MARGARET THATCHER’S government secretly considered declaring a state of emergency during the height of the miners’ strike in the summer of 1984 and, months later, was desperate to stop cash from the Soviet Union reaching miners, according to newly released files.
Amid fears that union action by dockers and miners across Yorkshire and nationwide could destroy her government, the PM considered mobilising the military and commandeering trucks to move food and coal.
It was probably the closest she came to defeat in her battle with the miners but the scheme was never implemented after the dockers’ action petered out.
In November 1984 Mrs Thatcher faced another problem when ministers were alerted by MI5 that cash from the Soviet Union was reaching striking miners. Ministers believed hundreds of thousands of pounds were being channelled to the National Union of Mineworkers from Moscow.
But even though the union’s assets had been sequestered by the courts, government officials admitted there was little they could do to stop the flow of roubles.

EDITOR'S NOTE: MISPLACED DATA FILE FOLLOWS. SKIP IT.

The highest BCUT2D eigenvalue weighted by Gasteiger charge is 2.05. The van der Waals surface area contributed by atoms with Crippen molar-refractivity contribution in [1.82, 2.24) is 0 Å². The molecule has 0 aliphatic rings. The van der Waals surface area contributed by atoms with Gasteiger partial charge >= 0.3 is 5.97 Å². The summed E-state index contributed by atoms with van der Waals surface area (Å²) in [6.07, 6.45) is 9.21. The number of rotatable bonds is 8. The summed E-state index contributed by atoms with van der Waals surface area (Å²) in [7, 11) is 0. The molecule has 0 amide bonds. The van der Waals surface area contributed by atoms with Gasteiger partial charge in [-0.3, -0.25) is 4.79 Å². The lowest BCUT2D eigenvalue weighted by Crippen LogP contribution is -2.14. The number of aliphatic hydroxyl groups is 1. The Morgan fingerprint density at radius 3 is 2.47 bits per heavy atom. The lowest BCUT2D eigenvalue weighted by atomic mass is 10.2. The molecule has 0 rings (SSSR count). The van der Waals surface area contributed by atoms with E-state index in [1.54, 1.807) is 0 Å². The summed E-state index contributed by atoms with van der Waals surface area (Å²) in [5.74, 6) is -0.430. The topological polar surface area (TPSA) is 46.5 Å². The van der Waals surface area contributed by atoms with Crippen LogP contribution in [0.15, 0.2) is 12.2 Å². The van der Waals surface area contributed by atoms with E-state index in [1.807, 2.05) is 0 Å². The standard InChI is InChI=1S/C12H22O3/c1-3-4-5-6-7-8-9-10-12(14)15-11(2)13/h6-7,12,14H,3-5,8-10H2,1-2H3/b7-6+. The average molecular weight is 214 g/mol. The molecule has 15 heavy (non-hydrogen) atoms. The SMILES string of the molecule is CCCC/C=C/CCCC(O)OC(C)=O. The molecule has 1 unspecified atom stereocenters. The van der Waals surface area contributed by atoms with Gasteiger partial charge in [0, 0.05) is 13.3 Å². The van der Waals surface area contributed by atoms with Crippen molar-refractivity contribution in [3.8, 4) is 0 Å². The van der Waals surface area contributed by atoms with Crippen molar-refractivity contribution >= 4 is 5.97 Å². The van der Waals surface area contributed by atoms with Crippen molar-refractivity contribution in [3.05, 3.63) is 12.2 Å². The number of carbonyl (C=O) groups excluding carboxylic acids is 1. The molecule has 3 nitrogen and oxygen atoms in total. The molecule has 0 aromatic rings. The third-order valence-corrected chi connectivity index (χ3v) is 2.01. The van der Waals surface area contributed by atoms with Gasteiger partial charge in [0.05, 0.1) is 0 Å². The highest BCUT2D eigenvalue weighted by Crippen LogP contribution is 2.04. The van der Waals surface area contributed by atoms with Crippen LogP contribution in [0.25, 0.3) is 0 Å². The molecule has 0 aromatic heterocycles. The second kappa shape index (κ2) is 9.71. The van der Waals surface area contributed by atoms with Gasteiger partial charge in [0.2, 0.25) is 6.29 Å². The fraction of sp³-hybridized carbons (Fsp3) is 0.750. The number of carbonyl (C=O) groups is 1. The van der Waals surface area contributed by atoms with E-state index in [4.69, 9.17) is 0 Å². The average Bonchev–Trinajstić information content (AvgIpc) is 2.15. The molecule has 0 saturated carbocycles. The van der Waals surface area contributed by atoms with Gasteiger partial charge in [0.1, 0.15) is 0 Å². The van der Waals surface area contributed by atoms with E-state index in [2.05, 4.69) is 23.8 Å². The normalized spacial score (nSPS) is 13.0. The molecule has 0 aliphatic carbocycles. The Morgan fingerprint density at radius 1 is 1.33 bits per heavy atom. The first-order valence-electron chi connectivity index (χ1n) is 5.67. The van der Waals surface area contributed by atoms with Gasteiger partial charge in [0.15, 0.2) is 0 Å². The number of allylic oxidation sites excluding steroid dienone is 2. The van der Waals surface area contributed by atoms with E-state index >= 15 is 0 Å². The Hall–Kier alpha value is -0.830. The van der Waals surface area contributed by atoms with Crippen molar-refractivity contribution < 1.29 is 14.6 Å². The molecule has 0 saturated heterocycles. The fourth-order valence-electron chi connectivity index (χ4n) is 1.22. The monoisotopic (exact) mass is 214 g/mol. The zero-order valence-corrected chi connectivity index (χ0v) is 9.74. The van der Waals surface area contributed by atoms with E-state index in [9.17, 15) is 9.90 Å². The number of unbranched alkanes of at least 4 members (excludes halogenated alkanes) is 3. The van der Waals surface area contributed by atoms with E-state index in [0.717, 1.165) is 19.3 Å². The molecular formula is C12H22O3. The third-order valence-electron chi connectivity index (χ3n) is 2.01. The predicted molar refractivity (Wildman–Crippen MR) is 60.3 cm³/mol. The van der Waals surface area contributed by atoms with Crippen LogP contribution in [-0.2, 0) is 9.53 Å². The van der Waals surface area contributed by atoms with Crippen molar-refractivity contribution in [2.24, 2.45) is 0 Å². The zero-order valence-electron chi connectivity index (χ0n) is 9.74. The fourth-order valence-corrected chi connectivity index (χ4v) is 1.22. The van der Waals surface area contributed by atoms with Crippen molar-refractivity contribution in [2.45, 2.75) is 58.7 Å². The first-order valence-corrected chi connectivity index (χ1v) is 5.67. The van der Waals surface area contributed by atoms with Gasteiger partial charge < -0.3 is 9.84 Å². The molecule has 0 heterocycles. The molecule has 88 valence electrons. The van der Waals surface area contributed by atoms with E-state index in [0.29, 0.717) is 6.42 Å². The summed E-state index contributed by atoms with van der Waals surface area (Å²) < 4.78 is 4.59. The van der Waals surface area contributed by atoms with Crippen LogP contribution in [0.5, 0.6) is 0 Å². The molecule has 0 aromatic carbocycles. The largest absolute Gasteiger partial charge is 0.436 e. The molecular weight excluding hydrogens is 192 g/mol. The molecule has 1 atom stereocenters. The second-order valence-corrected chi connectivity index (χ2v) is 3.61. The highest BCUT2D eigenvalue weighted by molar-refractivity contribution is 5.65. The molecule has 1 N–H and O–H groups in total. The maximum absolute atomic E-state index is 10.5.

Mrs Thatcher was told the best they could hope for was that a NUM courier might be picked up by Customs trying to enter the country with “a suitcase full of bank notes”.
It was reported that £500,000 had been raised in Russia to support the strike but Cabinet Secretary Sir Robert Armstrong was forced to admit to Mrs Thatcher there was little the UK authorities could do.
The newly-released files also reveal that Mrs Thatcher had 118 hair appointments in just 12 months.
Last night Chris Kitchen, general secretary of the NUM, said: “These files highlight the lengths Mrs Thatcher would go to. It wasn’t an industrial dispute, it was a political dispute.”